Video game publisher Take Two Interactive, which distributes the world's best-selling game "Grand Theft Auto: San Andreas," announced Wednesday that pursuant to a ratings board investigation into an illegal modification, the M-rated game has been re-labeled as Adults Only. Vendors will be sent stickers to attach to game boxes to reflect the new rating.
As a result of the re-rating of the game, Take-Two is lowering guidance for the third fiscal quarter ending July 31, 2005 to $160 to $170 million in net sales and a net loss per share of $(0.40) to $(0.45) to provide reserves for the value of the title's current North American retail inventory. Accordingly, guidance for the fiscal year ending October 31, 2005 is also being lowered to $1.26 to $1.31 billion in net sales and $1.05 to $1.12 in diluted earnings per share.
The company also said it will be making available shortly a downloadable software patch to render Grand Theft Auto: San Andreas for PC impervious to the "hot coffee" modification. Rockstar encourages parent groups and political leaders to assist with distribution of the patch to prevent the content of the modification from spreading further.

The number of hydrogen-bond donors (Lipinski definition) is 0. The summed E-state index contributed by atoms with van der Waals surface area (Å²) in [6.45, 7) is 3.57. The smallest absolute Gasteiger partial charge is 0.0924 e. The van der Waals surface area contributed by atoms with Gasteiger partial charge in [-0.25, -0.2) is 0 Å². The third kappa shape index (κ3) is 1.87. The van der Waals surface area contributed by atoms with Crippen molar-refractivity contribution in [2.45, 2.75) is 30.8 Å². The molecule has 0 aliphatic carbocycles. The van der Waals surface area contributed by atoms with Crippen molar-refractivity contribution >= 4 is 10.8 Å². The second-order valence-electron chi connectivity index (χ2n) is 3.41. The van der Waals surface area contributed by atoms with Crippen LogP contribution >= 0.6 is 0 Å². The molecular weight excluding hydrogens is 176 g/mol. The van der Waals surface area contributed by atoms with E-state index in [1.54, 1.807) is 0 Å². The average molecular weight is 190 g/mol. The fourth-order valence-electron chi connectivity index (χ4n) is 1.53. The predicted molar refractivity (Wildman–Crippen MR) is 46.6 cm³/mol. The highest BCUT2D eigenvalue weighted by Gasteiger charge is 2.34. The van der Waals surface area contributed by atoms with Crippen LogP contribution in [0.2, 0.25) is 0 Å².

The company came under fire following wide-spread publicity, including a piece on Tuesday's CBS Evening News, which showed how a simple computer download allows players to enter into an X-rated sex scene. The game's maker Rockstar Games said the scene was not intended to be part of the game and blamed the illegal scene on "determined hackers."
According to the Associated Press, Take Two Interactive, Rockstar's parent company, admitted on Wednesday for the first time that the sex scenes had been built into the retail version of that game -- not just the PC version but also those written for Xbox and PlayStation2 consoles.
"There is sex content in the disc," Take-Two spokesman Jim Ankner told The Associated Press. "The editing and finalization of any game is a complicated task and it's not uncommon for unused and unfinished content to remain on the disc."
The ratings board, the ESRB (Entertainment Software Ratings Board) now says until the game itself is modified to prevent players from being able to access this scene, it must be re-classified as Adults Only.